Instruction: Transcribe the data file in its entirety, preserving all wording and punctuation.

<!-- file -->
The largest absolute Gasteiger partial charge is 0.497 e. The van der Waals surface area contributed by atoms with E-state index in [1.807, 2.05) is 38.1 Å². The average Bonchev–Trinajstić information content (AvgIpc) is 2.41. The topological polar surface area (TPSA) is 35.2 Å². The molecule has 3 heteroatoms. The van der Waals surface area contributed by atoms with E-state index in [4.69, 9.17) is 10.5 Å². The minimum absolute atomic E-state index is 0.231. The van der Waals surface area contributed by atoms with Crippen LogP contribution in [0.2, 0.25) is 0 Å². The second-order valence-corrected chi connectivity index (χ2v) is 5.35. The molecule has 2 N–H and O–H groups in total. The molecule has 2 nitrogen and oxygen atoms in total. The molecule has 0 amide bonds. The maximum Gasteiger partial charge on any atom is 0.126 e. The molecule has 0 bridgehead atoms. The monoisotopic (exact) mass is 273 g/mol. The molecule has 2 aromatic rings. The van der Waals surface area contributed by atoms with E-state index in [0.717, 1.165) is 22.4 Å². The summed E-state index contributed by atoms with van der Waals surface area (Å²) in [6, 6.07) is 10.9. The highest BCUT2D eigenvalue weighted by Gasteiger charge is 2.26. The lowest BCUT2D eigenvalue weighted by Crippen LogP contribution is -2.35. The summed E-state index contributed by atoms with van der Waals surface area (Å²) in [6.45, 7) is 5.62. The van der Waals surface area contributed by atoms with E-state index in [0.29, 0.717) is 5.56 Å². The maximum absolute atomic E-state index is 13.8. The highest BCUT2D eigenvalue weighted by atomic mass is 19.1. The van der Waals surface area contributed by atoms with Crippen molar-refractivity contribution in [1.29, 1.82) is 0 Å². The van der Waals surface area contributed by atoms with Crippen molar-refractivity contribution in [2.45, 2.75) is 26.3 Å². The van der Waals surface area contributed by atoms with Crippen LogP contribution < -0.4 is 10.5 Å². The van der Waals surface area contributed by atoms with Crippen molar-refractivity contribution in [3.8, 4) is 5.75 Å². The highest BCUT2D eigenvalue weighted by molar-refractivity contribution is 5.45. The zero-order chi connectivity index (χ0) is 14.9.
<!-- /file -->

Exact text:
The largest absolute Gasteiger partial charge is 0.497 e. The van der Waals surface area contributed by atoms with E-state index in [1.807, 2.05) is 38.1 Å². The average Bonchev–Trinajstić information content (AvgIpc) is 2.41. The topological polar surface area (TPSA) is 35.2 Å². The molecule has 3 heteroatoms. The van der Waals surface area contributed by atoms with E-state index in [4.69, 9.17) is 10.5 Å². The minimum absolute atomic E-state index is 0.231. The van der Waals surface area contributed by atoms with Crippen LogP contribution in [0.2, 0.25) is 0 Å². The second-order valence-corrected chi connectivity index (χ2v) is 5.35. The molecule has 2 N–H and O–H groups in total. The molecule has 2 nitrogen and oxygen atoms in total. The molecule has 0 amide bonds. The maximum Gasteiger partial charge on any atom is 0.126 e. The molecule has 0 bridgehead atoms. The monoisotopic (exact) mass is 273 g/mol. The molecule has 2 aromatic rings. The van der Waals surface area contributed by atoms with E-state index in [0.717, 1.165) is 22.4 Å². The summed E-state index contributed by atoms with van der Waals surface area (Å²) in [6, 6.07) is 10.9. The highest BCUT2D eigenvalue weighted by Gasteiger charge is 2.26. The lowest BCUT2D eigenvalue weighted by Crippen LogP contribution is -2.35. The summed E-state index contributed by atoms with van der Waals surface area (Å²) in [6.45, 7) is 5.62. The van der Waals surface area contributed by atoms with E-state index in [0.29, 0.717) is 5.56 Å². The maximum absolute atomic E-state index is 13.8. The highest BCUT2D eigenvalue weighted by atomic mass is 19.1. The van der Waals surface area contributed by atoms with Crippen molar-refractivity contribution in [1.29, 1.82) is 0 Å². The van der Waals surface area contributed by atoms with Crippen molar-refractivity contribution in [2.45, 2.75) is 26.3 Å². The van der Waals surface area contributed by atoms with Crippen LogP contribution < -0.4 is 10.5 Å². The van der Waals surface area contributed by atoms with Crippen molar-refractivity contribution in [3.8, 4) is 5.75 Å². The highest BCUT2D eigenvalue weighted by molar-refractivity contribution is 5.45. The zero-order chi connectivity index (χ0) is 14.9.